Homophobic abuse isn’t just unacceptable – it’s pointless

Shannon Gabriel Joe Root abuse

Sledging in cricket had a long, sometimes hilarious history. But in light of the recent Joe Root and Shannon Gabriel business, you have to wonder what on earth the bowler thinks he is doing by apparently making some sort of old school homophobic comment. This is all so dated and unnecessary.

If, as would seem to be the case, this was a schoolyard type of ‘insult’ of the ‘you big poof’ variety, not only is Gabriel behaving like an idiot, he’s massively out of date and inappropriate with such abuse. He just made himself look stupid and bigoted. Not the intended result of his words, I’m sure. His intention was to undermine Root, clearly, but has that ever really worked?

I was once playing an under-16 game at Stockton Cricket Club. A fierce-looking fast bowler who, despite only being notionally 15, appeared to already have a full beard (over-age ringers were common), ran in and delivered a short ball which I, being keen on the pull shot, despatched to the boundary for four. He stood in the middle of the wicket and stared at me as though I’d done something very wrong.

‘Do that again and I’ll break your face,’ he said, fancying himself as a bit of a Dennis Lillee.


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This was long before the days of helmets but even so I didn’t take him seriously. I’d been told by an old timer never to forget that I was the one with a big bit of wood in my hand and that was a bloody good defence against anyone bowling a ball at my head.

He ran in again, pitched it even shorter this time and as it flew towards my head, I went on the back foot and did little more than scoop it up and over the boundary for six. This wasn’t because I was a great batter by any means but more down to the boundary being short and it being a terrible if fast ball.

He uttered another expletive at me which referred to a part of the reproductive female anatomy. Next ball was a beamer right at my face. I just stepped back and whacked it square for two. And so it went on. I hit him for 14, 8, 10 and 7 in the four overs I faced him. The swearing, abuse and name-calling had absolutely no effect. And if that’s the case for a kid playing club cricket against an overly bearded teenager, then it must be the case for a brilliant Test player like Root.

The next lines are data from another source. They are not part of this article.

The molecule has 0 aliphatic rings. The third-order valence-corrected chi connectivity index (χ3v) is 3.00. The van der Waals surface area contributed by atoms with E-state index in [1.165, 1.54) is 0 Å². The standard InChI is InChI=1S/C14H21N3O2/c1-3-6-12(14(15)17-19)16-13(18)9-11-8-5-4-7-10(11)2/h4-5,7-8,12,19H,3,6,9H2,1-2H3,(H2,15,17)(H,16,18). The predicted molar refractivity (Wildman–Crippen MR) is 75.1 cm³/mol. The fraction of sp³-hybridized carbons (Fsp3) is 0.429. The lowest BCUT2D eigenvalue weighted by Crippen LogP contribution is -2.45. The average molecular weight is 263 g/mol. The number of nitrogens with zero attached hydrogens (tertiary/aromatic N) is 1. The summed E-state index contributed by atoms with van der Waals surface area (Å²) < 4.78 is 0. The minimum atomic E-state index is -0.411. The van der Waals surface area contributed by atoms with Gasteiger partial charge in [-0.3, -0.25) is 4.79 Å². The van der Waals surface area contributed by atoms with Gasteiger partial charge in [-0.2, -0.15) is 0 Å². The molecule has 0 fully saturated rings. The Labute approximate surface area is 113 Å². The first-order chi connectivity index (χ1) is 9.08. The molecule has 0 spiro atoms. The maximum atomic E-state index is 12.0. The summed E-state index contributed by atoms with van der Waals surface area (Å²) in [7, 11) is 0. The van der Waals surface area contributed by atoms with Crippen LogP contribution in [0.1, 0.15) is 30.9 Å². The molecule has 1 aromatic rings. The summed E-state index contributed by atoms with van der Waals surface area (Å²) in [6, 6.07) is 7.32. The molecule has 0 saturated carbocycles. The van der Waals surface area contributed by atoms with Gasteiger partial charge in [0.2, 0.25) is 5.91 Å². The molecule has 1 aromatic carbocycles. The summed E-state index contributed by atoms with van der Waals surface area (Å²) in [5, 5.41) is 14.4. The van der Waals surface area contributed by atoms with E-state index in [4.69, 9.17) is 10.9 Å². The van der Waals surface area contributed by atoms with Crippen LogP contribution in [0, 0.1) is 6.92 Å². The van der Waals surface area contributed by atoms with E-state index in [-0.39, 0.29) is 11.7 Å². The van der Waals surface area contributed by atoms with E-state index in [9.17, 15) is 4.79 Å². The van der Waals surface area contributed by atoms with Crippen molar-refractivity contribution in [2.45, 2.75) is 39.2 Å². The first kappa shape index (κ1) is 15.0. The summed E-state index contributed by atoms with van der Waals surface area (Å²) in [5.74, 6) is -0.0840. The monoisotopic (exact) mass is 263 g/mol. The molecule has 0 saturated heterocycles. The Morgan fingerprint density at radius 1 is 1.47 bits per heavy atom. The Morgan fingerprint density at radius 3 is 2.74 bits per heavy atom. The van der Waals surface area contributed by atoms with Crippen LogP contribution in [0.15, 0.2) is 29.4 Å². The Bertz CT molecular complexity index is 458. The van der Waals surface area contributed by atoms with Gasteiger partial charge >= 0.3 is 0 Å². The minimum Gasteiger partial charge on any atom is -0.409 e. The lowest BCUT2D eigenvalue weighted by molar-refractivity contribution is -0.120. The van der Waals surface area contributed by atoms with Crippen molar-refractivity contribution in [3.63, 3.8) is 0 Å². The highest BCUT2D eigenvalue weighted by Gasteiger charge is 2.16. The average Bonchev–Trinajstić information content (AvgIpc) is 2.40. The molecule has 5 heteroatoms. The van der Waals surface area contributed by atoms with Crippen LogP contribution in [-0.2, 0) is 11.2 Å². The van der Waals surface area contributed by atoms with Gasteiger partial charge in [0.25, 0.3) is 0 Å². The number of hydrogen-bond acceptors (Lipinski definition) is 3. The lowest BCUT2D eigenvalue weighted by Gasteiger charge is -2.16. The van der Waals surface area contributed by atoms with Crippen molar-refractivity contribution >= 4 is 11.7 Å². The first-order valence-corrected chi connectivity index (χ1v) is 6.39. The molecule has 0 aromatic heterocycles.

I’ve never understood why sledging had any primacy in a gentleman’s game such as cricket. You can see the intimidating factor in football when the likes of Vinnie Jones would routinely tell an opposition player that he was going to break his spine with a look in his eye which suggested he absolutely could and would, but in cricket, someone telling you you’re a bit of a nancy boy surely was always water off a duck’s back to every batter. Rather, it makes it look like the bowler is afraid he can’t get you out by merely bowling very well.

If I was good enough to play Test cricket and I was at the crease a bowler, fielder and keeper telling me I was a wuss, my wife was of easy virtue and my genitals extremely small, just wouldn’t make any difference at all to my concentration. In fact, if it was to have any effect, it’d be wholly positive because I’d know they were panicking. The noisier anyone is on the pitch, the less you have to worry about them. It’s the silent assassin you have to be careful of.

In that same game, the abusive fast bowler was replaced by a kid without any facial hair who said nothing and bowled off-spin. The third ball he delivered turned sharply, I played around it and he clean bowled me. He’d been almost the exact opposite of my erstwhile abuser but had achieved in three balls what he hadn’t been able to in 24.

There’s no excuse for hurling abuse at a fellow cricketer on a moral basis first and foremost, but I also seriously doubt it’s effectiveness as a tactic. It makes you look weak and rattled and given the composure of Root’s retort and the fact he ended the day 111 not out, it clearly had no negative effect on England’s skipper.